New Police and Crime Commissioner outlines ‘exciting agenda’ to Chamber business leaders
THE new Police and Crime Commissioner for Humberside Police outlined his plans for the force at a recent Chamber Council meeting held at Cave Castle in South Cave.
Jonathan Evison, who was elected in May taking over from Keith Hunter, outlined his “exciting agenda” to the Chamber’s most senior business leaders at their September meeting.
Mr Evison highlighted how crime thrives in deprived areas so developments around the Humber Freeport, new jobs at Siemens and other inward investment is to be welcomed and encouraged.
He said the new Police and Crime Plan would be published in October and he wanted to try to tackle the higher volumes of crime and the things that come with that. His role, he explained, was to hold the Chief Constable to account, but emphasised their good working relationship.
Anti-social behaviour, Crime Safety Partnerships, and county lines drugs issues were all on his agenda. Operation Galaxy had been successful in fighting drugs crime and had seen many successes.
He also acknowledged concerns about the 101 none emergency calls system. He said the system had improved dramatically over the last two or three years, but people still think it is a poor service, but it is now much improved.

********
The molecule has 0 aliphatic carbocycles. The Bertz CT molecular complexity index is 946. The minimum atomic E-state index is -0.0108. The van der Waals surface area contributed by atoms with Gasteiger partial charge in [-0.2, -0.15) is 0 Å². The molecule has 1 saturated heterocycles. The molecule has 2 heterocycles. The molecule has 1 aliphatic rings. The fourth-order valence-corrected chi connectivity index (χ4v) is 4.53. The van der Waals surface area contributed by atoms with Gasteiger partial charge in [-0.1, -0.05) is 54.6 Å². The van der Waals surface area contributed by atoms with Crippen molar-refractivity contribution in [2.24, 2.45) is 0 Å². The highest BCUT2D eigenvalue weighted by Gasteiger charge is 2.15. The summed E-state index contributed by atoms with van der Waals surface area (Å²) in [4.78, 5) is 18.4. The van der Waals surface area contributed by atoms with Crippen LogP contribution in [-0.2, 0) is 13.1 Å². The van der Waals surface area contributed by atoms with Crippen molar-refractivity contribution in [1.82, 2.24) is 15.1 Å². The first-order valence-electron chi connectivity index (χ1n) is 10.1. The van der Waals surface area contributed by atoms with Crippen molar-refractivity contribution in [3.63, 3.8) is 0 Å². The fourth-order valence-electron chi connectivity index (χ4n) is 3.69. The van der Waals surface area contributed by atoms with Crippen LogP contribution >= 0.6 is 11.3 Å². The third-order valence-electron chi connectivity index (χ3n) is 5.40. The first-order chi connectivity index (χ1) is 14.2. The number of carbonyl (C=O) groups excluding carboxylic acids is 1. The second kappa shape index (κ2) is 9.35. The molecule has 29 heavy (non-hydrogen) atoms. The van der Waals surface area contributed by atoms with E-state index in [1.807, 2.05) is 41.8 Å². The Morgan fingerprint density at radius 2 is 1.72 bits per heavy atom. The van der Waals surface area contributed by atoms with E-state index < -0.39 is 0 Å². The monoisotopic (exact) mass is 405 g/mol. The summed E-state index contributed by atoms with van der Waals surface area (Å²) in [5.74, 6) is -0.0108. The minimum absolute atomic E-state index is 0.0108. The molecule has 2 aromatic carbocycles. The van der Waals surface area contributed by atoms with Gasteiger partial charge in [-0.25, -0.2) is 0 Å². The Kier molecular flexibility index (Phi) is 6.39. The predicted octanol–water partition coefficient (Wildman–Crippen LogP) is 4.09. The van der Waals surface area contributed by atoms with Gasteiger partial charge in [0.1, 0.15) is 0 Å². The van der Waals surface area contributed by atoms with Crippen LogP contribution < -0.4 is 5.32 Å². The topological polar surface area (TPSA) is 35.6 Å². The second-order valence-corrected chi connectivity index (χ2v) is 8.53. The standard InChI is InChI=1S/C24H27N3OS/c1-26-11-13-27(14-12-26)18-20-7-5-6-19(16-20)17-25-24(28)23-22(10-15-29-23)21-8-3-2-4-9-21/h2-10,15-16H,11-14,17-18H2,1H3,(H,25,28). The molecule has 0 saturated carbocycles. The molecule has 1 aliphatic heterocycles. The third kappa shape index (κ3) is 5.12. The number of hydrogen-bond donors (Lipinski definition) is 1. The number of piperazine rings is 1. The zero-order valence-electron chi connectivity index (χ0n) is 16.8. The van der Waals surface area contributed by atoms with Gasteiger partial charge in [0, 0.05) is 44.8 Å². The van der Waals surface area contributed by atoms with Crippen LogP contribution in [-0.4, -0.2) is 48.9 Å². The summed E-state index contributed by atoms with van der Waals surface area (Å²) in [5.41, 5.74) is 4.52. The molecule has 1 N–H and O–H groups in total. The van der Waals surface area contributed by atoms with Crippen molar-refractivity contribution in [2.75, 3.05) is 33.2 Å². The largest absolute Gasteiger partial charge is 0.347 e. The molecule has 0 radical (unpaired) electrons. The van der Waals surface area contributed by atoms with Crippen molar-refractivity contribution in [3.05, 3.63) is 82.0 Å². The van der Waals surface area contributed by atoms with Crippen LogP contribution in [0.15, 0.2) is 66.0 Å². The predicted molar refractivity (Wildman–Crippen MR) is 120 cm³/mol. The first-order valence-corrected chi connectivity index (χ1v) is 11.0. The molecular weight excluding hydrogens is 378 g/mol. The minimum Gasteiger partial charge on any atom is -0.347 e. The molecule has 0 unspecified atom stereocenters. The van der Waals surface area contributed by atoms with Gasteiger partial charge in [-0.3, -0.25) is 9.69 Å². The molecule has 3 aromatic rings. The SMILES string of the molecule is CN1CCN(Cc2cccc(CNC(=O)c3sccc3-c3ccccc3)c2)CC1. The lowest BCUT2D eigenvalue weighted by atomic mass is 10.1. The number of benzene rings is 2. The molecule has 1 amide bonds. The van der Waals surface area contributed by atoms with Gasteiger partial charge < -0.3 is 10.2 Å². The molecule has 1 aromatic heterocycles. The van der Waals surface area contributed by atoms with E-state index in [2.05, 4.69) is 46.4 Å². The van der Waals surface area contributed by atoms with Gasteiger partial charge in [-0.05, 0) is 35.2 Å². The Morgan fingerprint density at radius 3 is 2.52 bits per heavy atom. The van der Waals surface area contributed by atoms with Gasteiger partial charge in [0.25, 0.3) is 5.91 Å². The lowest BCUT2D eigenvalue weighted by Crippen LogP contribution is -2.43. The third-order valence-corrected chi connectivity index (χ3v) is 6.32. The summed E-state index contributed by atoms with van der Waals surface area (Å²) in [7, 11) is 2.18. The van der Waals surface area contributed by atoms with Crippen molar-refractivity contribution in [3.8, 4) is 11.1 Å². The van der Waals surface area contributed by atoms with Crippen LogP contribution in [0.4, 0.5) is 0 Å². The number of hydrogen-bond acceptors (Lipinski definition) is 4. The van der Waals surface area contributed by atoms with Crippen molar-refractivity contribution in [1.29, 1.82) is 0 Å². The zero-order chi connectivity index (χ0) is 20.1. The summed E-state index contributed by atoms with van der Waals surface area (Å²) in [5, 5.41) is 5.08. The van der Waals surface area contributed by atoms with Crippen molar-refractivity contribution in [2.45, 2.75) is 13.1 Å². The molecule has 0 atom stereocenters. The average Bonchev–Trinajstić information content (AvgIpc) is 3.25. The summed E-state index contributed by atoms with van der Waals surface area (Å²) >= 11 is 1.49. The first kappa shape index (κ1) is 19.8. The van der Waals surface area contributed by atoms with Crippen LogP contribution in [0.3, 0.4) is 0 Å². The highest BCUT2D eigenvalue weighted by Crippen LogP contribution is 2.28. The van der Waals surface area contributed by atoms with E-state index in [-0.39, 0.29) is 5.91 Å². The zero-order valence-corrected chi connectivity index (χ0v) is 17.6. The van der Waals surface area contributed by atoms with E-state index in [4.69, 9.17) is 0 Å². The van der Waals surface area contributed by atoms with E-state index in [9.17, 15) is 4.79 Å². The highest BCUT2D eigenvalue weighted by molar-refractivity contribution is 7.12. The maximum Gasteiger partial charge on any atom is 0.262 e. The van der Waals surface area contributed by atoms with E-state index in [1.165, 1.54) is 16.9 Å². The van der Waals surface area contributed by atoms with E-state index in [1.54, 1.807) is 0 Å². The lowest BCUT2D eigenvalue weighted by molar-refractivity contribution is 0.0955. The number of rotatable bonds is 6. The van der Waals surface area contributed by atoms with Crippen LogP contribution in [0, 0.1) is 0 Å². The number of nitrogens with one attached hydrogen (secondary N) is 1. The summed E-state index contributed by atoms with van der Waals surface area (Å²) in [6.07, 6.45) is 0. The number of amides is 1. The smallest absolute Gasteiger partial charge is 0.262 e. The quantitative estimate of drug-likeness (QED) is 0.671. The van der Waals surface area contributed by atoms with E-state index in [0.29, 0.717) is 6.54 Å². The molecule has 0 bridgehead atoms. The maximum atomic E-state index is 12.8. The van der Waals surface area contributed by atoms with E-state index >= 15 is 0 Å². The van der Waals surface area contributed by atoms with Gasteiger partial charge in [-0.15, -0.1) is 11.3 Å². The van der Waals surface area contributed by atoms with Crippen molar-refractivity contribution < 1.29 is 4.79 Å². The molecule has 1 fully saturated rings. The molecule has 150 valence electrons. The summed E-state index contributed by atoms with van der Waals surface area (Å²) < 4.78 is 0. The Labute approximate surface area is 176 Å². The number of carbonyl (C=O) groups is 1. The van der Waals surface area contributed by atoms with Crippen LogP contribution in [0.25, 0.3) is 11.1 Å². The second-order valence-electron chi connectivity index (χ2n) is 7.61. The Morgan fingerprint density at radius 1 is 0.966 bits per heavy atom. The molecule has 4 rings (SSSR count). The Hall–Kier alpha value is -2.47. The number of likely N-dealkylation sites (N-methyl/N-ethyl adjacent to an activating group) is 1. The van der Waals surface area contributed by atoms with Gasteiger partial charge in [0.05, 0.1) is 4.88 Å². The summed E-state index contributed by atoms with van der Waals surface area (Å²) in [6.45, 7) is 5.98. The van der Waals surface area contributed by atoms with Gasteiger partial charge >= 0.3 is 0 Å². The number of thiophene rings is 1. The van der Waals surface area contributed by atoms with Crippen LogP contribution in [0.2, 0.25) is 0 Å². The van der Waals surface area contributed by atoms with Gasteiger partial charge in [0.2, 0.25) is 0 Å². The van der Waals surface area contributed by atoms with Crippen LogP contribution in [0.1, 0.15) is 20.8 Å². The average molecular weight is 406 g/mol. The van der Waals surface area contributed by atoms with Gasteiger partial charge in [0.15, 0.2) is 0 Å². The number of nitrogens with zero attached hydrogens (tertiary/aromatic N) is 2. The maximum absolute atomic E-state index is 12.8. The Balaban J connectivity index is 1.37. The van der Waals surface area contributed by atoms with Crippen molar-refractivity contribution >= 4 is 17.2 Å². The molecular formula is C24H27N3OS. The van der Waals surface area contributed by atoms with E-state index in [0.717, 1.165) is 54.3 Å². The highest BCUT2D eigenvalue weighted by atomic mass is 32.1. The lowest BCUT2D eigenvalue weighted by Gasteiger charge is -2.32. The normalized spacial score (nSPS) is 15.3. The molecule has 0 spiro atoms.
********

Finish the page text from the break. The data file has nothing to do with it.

Mr Evison said Humberside Police had 2,000 officers and 1,400 police staff and would be getting 200 more officers in the next 18 months, but there was a lag between employing people and them becoming effective officers as they needed to be trained up and get to know their jobs.
Special Constables also contributed to the police service, he noted, suggesting that there are a lot of good, skilled people who might like to do a couple of days work on a voluntary basis for the police and support their communities.
He also wanted to see a reduction in violent crime and was focusing on hot spot intelligence.
He highlighted to the Chamber business leaders that the force had just received a £390,000 grant from the Home Office, which was in addition to another half-a-million pounds since he took office, which he said he wants to use to try to get ahead of the curve and to try to stop victims becoming victims in the first place.
He recalled the Tufty Club and PC Badger, and explained how he wanted young children to be introduced to the Police at around the age of seven so they know a police officer will look after them, and build good relationships.
Another key issue was reoffending, and Mr Evison said he wanted to be more pro-active as far as probation was concerned, noting that Police and Crime Commissioners can tap into that and task people to target problem areas like fly-tipping.
He was also looking to set up a charity with Lottery, police and business funding to help combat crime, and appealed for anyone interested in supporting that to get in touch.
Mr Evison said he had a very exciting agenda and was working with positive, passionate people to make a positive change.
Chamber President Phil Jones thanked Mr Evison for his talk and wished him well for his term in office.